Learning Methods for Robust Localization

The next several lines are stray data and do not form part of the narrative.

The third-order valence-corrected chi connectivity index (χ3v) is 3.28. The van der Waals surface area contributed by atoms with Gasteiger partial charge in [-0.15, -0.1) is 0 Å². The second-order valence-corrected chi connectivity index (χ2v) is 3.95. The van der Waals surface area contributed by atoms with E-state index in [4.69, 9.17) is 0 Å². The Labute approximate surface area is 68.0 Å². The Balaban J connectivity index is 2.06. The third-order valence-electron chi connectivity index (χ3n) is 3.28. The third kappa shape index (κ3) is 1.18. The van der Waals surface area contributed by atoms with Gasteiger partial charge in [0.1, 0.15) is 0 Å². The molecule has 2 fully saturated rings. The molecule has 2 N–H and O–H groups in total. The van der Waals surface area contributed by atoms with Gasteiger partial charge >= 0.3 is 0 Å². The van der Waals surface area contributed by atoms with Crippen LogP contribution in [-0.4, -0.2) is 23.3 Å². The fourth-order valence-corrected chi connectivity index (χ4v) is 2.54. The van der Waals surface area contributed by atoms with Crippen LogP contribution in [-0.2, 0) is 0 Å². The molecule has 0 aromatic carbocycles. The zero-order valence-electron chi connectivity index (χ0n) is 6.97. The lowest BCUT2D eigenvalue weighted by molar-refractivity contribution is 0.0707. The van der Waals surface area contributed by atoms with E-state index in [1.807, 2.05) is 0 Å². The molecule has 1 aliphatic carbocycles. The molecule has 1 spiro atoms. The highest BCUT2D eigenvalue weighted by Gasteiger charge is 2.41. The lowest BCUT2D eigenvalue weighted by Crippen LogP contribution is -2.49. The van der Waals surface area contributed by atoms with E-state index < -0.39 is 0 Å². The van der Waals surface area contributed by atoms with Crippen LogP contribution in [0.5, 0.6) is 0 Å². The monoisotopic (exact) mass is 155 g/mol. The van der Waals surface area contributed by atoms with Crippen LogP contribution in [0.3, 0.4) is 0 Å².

Abstract: Location awareness is a fundamental need for intelligent systems, such as self-driving vehicles, delivery drones, and mobile devices. Given their on-board sensors (e.g. camera, inertial sensor and LIDAR), previous researchers have developed a variety of localization systems, by building hand-crafted models and algorithms. Under ideal conditions, these sensors and models are able to accurately estimate system states without time bound. However, in real-world environments, many issues such as imperfect sensor measurements, inaccurate system modelling, complex environmental dynamics and unrealistic constraints, degrade the accuracy and reliability of localization systems. Therefore, this thesis aims to leverage machine learning approaches to overcome the intrinsic problems of the human-designed localization models. This research presents learning methods to estimate self-motion using multimodal sensor data to achieve accurate and robust localization. Firstly, we exploit inertial sensor, a completely ego-centric and relatively robust sensor, to develop Inertial Odometry Neural Network (IONet) that learns motion transformation from raw inertial data, and reconstructs accurate trajectories. This inertial only solution shows impressive performance in locating people and wheeled objects without being influenced by environmental issues. IONet was further refined as L-IONet, a lightweight framework, to reduce the computational burden of model training and testing, and enable real-time inference on low-end devices. As a first trial in this direction, we collected and released Oxford Inertial Odometry Dataset (OxIOD) with a very large amount of inertial motion data collection containing 158 sequences totalling 42 km, to train and comprehensively evaluate our proposed models. Secondly, we present a novel generic framework to learn selective sensor fusion in enabling more robust and accurate odometry estimation and localization in real-world scenarios. Two fusion strategies are proposed: soft fusion, implemented in a deterministic fashion; and hard fusion, which introduces stochastic noise and intuitively learns to keep the most relevant feature representations, while discarding useless or misleading information. Both are trained in an end-to-end fashion, and can be applied to complimentary pairs of sensor modalities, e.g. RGB images, inertial measurements, depth images, and LIDAR point clouds. We offer a visualization and interpretation of fusion masks to give deeper insights into the relative strengths of each stream. Finally, we leverage deep generative models to propose Sequential Invariant Domain Adaptation (SIDA) to mitigate the domain shift problem of the deep neural network based localization models. This framework works well on long continuous sensor data. Its key novelty is to use a shared encoder to convert the input sequence into a domain-invariant hidden representation, to encourage the useful semantic features obtained, whilst discarding the domain specific features. We employ proposed SIDA on deep learning based inertial odometry and human activity recognition to demonstrate its effectiveness in improving the generalization ability in new domains. We show that SIDA is able to transform raw sensor data into an accurate trajectory in new unlabelled domains, benefiting from the knowledge transferred from the labelled source domain. Through extensive experiments, all our proposed methods demonstrate their effectiveness and potential in achieving accurate and robust localization in real-world environments. Authors: Changhao Chen (University of Oxford)